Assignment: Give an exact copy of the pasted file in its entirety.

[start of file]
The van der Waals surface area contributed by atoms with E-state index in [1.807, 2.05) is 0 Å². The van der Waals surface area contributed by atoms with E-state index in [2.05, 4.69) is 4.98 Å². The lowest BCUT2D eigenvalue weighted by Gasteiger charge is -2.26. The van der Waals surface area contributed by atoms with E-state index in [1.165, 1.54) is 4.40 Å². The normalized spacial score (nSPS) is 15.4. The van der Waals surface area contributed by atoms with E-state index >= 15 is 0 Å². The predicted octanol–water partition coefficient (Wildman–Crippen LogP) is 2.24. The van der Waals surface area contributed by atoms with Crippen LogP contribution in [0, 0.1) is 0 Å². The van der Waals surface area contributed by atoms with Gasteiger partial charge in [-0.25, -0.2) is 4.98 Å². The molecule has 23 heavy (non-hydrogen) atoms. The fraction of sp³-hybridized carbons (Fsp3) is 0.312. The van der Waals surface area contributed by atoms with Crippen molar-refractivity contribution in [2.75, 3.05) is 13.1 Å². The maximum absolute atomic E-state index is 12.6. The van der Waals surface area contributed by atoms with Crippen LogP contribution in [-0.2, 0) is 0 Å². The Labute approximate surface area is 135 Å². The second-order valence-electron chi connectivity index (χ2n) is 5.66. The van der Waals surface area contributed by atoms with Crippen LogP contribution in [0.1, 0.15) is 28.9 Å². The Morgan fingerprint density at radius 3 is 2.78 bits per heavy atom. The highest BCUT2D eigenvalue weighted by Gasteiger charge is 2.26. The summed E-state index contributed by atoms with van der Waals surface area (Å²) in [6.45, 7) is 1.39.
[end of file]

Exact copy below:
The van der Waals surface area contributed by atoms with E-state index in [1.807, 2.05) is 0 Å². The van der Waals surface area contributed by atoms with E-state index in [2.05, 4.69) is 4.98 Å². The lowest BCUT2D eigenvalue weighted by Gasteiger charge is -2.26. The van der Waals surface area contributed by atoms with E-state index in [1.165, 1.54) is 4.40 Å². The normalized spacial score (nSPS) is 15.4. The van der Waals surface area contributed by atoms with E-state index >= 15 is 0 Å². The predicted octanol–water partition coefficient (Wildman–Crippen LogP) is 2.24. The van der Waals surface area contributed by atoms with Crippen LogP contribution in [0, 0.1) is 0 Å². The van der Waals surface area contributed by atoms with Gasteiger partial charge in [-0.25, -0.2) is 4.98 Å². The molecule has 23 heavy (non-hydrogen) atoms. The fraction of sp³-hybridized carbons (Fsp3) is 0.312. The van der Waals surface area contributed by atoms with Crippen molar-refractivity contribution in [2.75, 3.05) is 13.1 Å². The maximum absolute atomic E-state index is 12.6. The van der Waals surface area contributed by atoms with Crippen LogP contribution in [-0.2, 0) is 0 Å². The Labute approximate surface area is 135 Å². The second-order valence-electron chi connectivity index (χ2n) is 5.66. The van der Waals surface area contributed by atoms with Crippen LogP contribution in [0.1, 0.15) is 28.9 Å². The Morgan fingerprint density at radius 3 is 2.78 bits per heavy atom. The highest BCUT2D eigenvalue weighted by Gasteiger charge is 2.26. The summed E-state index contributed by atoms with van der Waals surface area (Å²) in [6.45, 7) is 1.39.